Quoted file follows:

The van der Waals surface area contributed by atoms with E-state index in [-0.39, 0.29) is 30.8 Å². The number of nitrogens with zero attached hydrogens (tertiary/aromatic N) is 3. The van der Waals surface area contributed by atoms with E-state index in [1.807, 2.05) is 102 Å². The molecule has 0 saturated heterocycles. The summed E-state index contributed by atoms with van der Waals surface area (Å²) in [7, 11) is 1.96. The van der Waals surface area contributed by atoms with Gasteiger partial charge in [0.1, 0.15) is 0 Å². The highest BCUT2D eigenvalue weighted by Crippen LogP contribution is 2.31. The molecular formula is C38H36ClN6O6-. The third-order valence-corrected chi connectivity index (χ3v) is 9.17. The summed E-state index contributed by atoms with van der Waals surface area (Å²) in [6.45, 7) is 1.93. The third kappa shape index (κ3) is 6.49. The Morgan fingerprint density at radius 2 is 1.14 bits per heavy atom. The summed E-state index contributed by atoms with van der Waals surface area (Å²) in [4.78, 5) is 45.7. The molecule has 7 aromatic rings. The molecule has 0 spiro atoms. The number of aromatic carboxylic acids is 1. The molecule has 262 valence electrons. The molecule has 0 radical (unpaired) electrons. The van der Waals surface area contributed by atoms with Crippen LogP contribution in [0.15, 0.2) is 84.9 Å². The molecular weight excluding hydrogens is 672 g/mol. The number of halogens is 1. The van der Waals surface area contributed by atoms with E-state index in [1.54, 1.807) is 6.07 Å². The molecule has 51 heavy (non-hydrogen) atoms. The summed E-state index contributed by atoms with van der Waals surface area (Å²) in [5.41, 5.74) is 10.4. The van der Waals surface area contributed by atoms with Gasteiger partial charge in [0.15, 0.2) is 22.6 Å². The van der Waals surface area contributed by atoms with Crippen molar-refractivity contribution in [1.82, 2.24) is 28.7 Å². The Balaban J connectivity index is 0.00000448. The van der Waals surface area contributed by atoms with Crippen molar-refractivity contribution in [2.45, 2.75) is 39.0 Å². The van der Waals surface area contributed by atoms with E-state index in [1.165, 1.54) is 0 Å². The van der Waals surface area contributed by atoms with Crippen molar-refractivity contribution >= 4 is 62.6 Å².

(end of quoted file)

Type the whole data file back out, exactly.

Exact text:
The van der Waals surface area contributed by atoms with E-state index in [-0.39, 0.29) is 30.8 Å². The number of nitrogens with zero attached hydrogens (tertiary/aromatic N) is 3. The van der Waals surface area contributed by atoms with E-state index in [1.807, 2.05) is 102 Å². The molecule has 0 saturated heterocycles. The summed E-state index contributed by atoms with van der Waals surface area (Å²) in [7, 11) is 1.96. The van der Waals surface area contributed by atoms with Gasteiger partial charge in [0.1, 0.15) is 0 Å². The highest BCUT2D eigenvalue weighted by Crippen LogP contribution is 2.31. The molecular formula is C38H36ClN6O6-. The third-order valence-corrected chi connectivity index (χ3v) is 9.17. The summed E-state index contributed by atoms with van der Waals surface area (Å²) in [6.45, 7) is 1.93. The third kappa shape index (κ3) is 6.49. The Morgan fingerprint density at radius 2 is 1.14 bits per heavy atom. The summed E-state index contributed by atoms with van der Waals surface area (Å²) in [4.78, 5) is 45.7. The molecule has 7 aromatic rings. The molecule has 0 spiro atoms. The number of aromatic carboxylic acids is 1. The molecule has 262 valence electrons. The molecule has 0 radical (unpaired) electrons. The van der Waals surface area contributed by atoms with Crippen LogP contribution in [0.15, 0.2) is 84.9 Å². The molecular weight excluding hydrogens is 672 g/mol. The number of halogens is 1. The van der Waals surface area contributed by atoms with E-state index in [1.54, 1.807) is 6.07 Å². The molecule has 51 heavy (non-hydrogen) atoms. The summed E-state index contributed by atoms with van der Waals surface area (Å²) in [5.41, 5.74) is 10.4. The van der Waals surface area contributed by atoms with Gasteiger partial charge in [0.15, 0.2) is 22.6 Å². The van der Waals surface area contributed by atoms with Crippen molar-refractivity contribution in [1.82, 2.24) is 28.7 Å². The Balaban J connectivity index is 0.00000448. The van der Waals surface area contributed by atoms with Crippen molar-refractivity contribution in [2.45, 2.75) is 39.0 Å². The van der Waals surface area contributed by atoms with E-state index in [1.165, 1.54) is 0 Å². The van der Waals surface area contributed by atoms with Crippen molar-refractivity contribution >= 4 is 62.6 Å².